If you are on MAC or Linux, use your favourite command line tool to zip stuff up, on Linux my favourite is the zip utility apt-get -y install zip

The file is mentioned in the serverless.yml file, so make sure the name matches.

Run the serverless deploy command:
serverless deploy --stage blog --region us-west-2 --verbose

That’s it, you now have a ‘blog’ environment!

To see the service in action call your service URL, you can find the URL in the output of your serverless deploy command, like in the image (at the bottom of it):
serverless deploy command in action

My output looks like this:
enter image description here

In case you get a error saying internal server error, make sure the API gateway has permission to invoke Lambda, do this by going to the API gateway in the AWS console>>Resources(left pane)>>GET(middle pane)>>Integration Request(right pane) and edit the Lambda function name and without changing it, just save it. A dialog box will ask you whether you want to give API gateway permission to invoke the Lambda function. This is an issue with serverless deployments, I usually solve it by command line using AWS-CLI but I didn’t wanted to pollute the blog with all that.

Mind you we created a Dynamo DB table just to prove a point but didn’t actually use it, when you are done playing around you can tear everything down by running the following serverless command:

serverless remove --stage blog --region us-west-2 --verbose

Everything that serverless created will now be removed.

Now that I have had fun creating and destroying environments a few dozen times, isn’t this dangerous?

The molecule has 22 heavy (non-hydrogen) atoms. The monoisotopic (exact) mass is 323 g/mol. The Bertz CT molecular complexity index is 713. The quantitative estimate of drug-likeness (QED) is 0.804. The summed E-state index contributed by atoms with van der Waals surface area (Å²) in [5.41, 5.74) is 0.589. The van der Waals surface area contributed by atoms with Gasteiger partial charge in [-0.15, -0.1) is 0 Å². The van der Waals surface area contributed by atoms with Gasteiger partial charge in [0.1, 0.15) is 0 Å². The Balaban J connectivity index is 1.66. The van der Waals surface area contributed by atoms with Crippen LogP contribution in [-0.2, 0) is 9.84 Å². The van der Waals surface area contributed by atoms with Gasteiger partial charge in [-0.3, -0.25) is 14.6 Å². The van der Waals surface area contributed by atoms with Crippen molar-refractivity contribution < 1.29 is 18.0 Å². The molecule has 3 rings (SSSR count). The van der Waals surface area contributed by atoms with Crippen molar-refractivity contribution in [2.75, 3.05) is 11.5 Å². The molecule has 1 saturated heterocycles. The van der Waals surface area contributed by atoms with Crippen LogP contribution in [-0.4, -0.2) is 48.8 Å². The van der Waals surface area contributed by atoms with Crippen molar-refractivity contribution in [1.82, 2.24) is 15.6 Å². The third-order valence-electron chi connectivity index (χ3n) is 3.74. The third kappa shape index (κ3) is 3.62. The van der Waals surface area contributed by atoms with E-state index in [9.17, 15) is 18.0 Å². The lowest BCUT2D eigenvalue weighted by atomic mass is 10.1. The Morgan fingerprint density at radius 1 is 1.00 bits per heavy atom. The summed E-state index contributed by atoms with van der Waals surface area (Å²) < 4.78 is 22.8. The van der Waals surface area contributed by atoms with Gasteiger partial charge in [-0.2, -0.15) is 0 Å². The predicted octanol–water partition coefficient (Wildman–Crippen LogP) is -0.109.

In the real world with a team in place, you don’t want to have developers creating and destroying environments at will of course. My AWS role in my machine to my personal AWS account has all the priviliges in the world, hence serverless could do all that. However, since not everybody will have these priviliges, you will be doing this via a CI tool like Jenkins or AWS CodeBuild.

In the interest of going serverless, I recently switched over to AWS CodeBuild and will probably write a blog post about it in the near future.

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11 thoughts on “Getting Started with the Serverless framework on AWS

  1. Pingback: Getting Started with the Serverless framework on AWS | Ace Infoway

  2. In the Azure realm, I recently implemented Azure Functions for data massaging and dumping mined results for faster reporting, ultimately presented with Power BI UI tools. Very neat. Yet, those who coined the “serverless” term, should be hanged for misleading nomenclature.

    Liked by 1 person

  3. Sumit,
    Is there a way to work with an RDS (SQL Server) via entity framework with a Serverless application ? Is this supported to begin with. I tried installing the entity framework Nuget but it failed with an error. Appreciate your insights..


    • AWS lambda supports .Net core through which u can use RDS, check out an article that I had written on getting started with AWS Lambda with .net core, I am travelling otherwise I would have posted the link directly.


  4. Pingback: Why Serverless architecture? | cloudncode

  5. Pingback: Serverless CI: Part 1 – Getting started with AWS CodeBuild | cloudncode

  6. Pingback: Tidbit: API Gateway as a S3 Proxy – CloudFormation script with Serverless Framework | cloudncode

  7. Pingback: Tidbit: Getting started with AWS Lambda function using nodeJS | cloudncode